Tesla reveals details of 'powertrain 1.5' update

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Tesla reveals details of 'powertrain 1.5' update

Tesla reveals details of 'powertrain 1.5' update

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Tesla's problems with the gearbox and drivetrain of its early models is well-known, and early buyers of the car were assured they would get updated internals installed free of charge as soon as they were ready. That update is known internally at Tesla as 'powertrain 1.5', and the company announced yesterday that steady progress is being made, outlining what will and will not be included.

The powertrain 1.5 package is essentially a reworked engine and gearbox, designed to fully handle all of the torque available with greater durability and more power output. The current Tesla two-speed drivetrain is effectively locked into second gear all the time in order to withstand the forces being transmitted through the gearbox. This update fixes that problem with a new single-speed gearbox, but also adds several updates.

A new power inverter (PEM) to deliver more current, a more powerful motor and a new motor-to-gearbox coupler mate with new firmware (computer programming) to yield significantly improved performance over the 1.0 drivetrain. In an update on the official website, Tesla's Chief Technical Officer JB Straubel writes that the car is cutting quarter mile times "in the 12.9 second range" and producing over 45% more torque at the wheels than the previous incarnation. Most of the increase comes from the more powerful motor, but 12% of the boost is derived from the new gear ratio.

Straubel is keen to point out that no changes to the battery pack have been made, and none were needed because total current draw and peak current draw (how much power the motor uses) were intentionally made the same as before. A complex interaction of the PEM and motor allow the one-speed drivetrain to function as though it had an electronic transmission with more gears, by stepping up current while dialing back voltage, allowing power levels to remain the same.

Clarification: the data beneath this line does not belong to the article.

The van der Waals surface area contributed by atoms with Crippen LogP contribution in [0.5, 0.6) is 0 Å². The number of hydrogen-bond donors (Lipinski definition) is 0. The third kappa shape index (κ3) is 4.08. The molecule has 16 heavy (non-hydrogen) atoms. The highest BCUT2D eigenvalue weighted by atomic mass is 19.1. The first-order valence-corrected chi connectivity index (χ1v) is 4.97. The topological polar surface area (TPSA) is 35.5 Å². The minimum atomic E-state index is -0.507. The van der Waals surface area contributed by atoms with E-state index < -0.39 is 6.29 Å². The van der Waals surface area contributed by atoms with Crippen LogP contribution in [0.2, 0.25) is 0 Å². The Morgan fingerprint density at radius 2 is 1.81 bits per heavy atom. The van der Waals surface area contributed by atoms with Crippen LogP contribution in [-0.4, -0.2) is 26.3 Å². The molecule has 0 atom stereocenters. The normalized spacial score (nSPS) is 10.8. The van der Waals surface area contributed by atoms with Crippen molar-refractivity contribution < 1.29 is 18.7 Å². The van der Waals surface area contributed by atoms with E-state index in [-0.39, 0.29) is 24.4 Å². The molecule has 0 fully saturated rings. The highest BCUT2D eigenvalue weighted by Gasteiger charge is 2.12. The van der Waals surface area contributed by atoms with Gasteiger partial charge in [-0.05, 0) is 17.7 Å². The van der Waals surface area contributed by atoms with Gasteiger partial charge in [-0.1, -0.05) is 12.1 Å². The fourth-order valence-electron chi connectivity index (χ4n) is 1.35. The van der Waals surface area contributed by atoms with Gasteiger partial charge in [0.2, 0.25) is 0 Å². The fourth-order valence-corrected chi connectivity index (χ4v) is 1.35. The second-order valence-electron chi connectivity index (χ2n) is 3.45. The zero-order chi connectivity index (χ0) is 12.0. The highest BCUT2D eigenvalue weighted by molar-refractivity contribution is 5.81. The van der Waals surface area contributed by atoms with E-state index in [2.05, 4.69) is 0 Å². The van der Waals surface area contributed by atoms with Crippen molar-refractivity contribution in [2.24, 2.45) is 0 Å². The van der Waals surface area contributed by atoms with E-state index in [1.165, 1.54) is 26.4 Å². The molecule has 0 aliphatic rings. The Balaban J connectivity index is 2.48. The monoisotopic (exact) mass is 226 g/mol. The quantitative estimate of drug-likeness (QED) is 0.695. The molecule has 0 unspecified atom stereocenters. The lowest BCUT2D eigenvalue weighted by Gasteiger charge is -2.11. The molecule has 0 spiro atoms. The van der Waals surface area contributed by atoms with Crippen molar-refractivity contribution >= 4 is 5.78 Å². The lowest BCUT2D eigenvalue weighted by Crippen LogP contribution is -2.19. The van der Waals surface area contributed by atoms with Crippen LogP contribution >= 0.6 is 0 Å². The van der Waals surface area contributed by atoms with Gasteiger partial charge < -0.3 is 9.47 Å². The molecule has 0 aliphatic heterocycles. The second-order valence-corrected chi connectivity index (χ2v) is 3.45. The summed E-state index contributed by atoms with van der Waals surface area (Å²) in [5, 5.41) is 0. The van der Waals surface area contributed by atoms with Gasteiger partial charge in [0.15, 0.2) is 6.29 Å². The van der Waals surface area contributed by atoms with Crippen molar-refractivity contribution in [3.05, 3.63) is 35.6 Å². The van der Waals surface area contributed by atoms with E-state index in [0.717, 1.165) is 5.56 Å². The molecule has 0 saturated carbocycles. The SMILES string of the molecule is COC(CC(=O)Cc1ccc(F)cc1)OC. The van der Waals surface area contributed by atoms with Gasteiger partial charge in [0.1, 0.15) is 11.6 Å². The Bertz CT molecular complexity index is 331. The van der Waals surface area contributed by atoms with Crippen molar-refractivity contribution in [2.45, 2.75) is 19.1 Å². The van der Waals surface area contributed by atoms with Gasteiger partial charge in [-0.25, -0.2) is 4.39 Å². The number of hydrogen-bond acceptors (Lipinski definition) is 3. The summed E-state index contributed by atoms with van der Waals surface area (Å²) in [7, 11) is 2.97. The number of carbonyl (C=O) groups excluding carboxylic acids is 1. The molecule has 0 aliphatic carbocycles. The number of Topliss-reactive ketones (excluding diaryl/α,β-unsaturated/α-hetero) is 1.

A powertrain 1.5-equipped car is already undergoing regular testing, and more is planned before it will be offered to customers. Two test cars, one running in Death Valley, California for hot weather testing and another doing a 40,000km (25,000mi) durability test on a closed test circuit, will help Tesla get the revised system ready for real-world use.

No timeline for its release comes with the new information, but several more months of testing are already on the table, so it will not likely be ready for mass consumption until Q4 2008 or later.

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Comments (4)
  1. Still havent delivered a car, and yet people are still throwing money at them.

    Unbelievable. Fools and their money are soon parted. - and who the hell thinks that an electric sportscar is some kind of environmental solution? Some dork cruising the beach or speeding around is solving energy problems how?

    try building an alternative powertrain for diesel spewing big-rig trucks that fill the highways and log millions of miles. That would be progress.


  2. so... instead of locking it into second gear and using the entire vehicle as designed (with exception to disabling the 1st gear), they're offering an update but in the same idea. one gear (different ratio?) and new motor?

    I don't mean to bash them for doing something that is really unique, but you mean to tell me that you cant design a gear box that can handle that kind of torque? who cares if you have to use the gear box out of a heavy duty truck. just find something and fit the damned thing. its going to weigh a lot but at least it will work. give you time to put out a decent car, that meets all of your objectives.

  3. Considering the size and weight of the Tesla roadster, if the power from the electric motor(s) is transmitted to the wheels via differential, it is probable that a gearbox with speeds, etc is not going to be appropriate to handle the massive torques that electric motors usually deliver. Perhaps using a continuoulsly variable transmission (no changing gears) would be better. The alternative that uses electric motors operating at constant power is the same as that diesel electric and electric locomotives have used since 1920 or so. That method has proved to work for trains since. However, I don't think it requires transmissions or gearboxes...

  4. I'm still waiting to see if I can go visit the dealership...

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